The World's Ten Largest MosquesDestinations
In English the word mosque, refers to any building designated as a place of worship for people of the Islamic faith.
In Arabic however, the language of the Islamic holy book the Qoran, there are two words that define their places of worship.
The smaller Masajid, which is the local neighbourhood mosque that is intended for the regular, daily five prayer meetings and the larger Masjid, that is intended for the larger congregations of the five Friday prayer meetings. These latter mosques are the types in this article and are large complexes with large open courtyards.
Mosques are not just places of worship, but can also serve as a place of education and teaching, some may even contain museums, libraries and mausoleums.
Most contain elaborate prayer halls and galleries, which are richly decorated with Islamic art of all types, including fine, handmade rugs, crystal chandeliers and brass and gold ornamentation.
Most mosques sport an impressive array of domes of all sizes and minarets, some of which reach colossal heights.
A mosque is led by an Imam,someone who is the leader of prayer meetings and who can also be the leader of the local community and settler of disputes.
Below I have listed the world's ten largest mosques, some of which are enormous and all of which are elegant and highly decorated architectural works of art.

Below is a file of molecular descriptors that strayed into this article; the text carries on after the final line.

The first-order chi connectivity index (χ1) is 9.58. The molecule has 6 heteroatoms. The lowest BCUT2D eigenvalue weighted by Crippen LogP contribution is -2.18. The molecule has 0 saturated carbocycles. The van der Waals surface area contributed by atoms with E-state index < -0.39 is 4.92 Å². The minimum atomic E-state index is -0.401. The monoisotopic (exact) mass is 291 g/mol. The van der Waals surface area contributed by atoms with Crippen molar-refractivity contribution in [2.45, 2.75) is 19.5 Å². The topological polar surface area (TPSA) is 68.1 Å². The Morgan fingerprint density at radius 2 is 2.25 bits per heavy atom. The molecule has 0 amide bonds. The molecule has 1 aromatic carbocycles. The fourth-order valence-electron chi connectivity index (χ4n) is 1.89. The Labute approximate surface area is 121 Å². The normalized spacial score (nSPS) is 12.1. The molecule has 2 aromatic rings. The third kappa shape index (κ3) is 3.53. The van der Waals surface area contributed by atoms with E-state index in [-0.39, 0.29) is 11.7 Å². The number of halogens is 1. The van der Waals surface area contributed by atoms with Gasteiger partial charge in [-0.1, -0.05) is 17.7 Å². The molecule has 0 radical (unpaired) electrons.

AL MASJID AL - HARAM, MECCA, SAUDI ARABIA.
( The sacred mosque )
This enormous mosque is not only the world's largest mosque, it is also the holiest site in all of Islam.
The mosque surrounds the holy Kaaba ( The black cube ), the place which Muslims turn to whilst offering prayer, where ever they may be in the world.
The floor space of this mosque is over 4 million square metres ( 900 acres), with a capacity for 900, 000 people, which increases to four million during the Hajj - the Islamic pilgrimage - the largest annual gathering on earth.
The building sports nine minarets that reach a height of 89 metres high.
AL MASJID AL - NABAWI, MEDINA, SAUDI ARABIA.
( Mosque of the prophet)
The second largest and second most holiest mosque in the world, this vast building houses the tomb of the prophet Mohammed.
This mosque has the capacity to hold over 600,000 people increasing to over a million during the Hajj.
The building sports ten minarets which reach to over 105 metres high and the Green Dome, which covers the tomb and shrine of prophet Mohammed's final resting place.
IMAM RIDHA MOSQUE, MASHAD, IRAN.
This vast complex is Iran's largest mosque and the world's largest mosque dedicated to the Shi'ite denomination of Islam.
Dedicated to Imam Ridha, the 8th imam of the Twelver Shi'ites whose shrine is also situated here.
This site also contains a smaller mosque, a museum,a university of Islamic studies, several prayer rooms and a massive dining hall for use by the 20 million pilgrims who visit the site every year.
The complex has an area of 598,657 square metres with a capacity for 700,000 people.
ISTIQLAL MOSQUE, JAKARTA, INDONESIA.
( Independence mosque)
This modern mosque situated in the Indonesian capital, has a capacity for 120,000 people.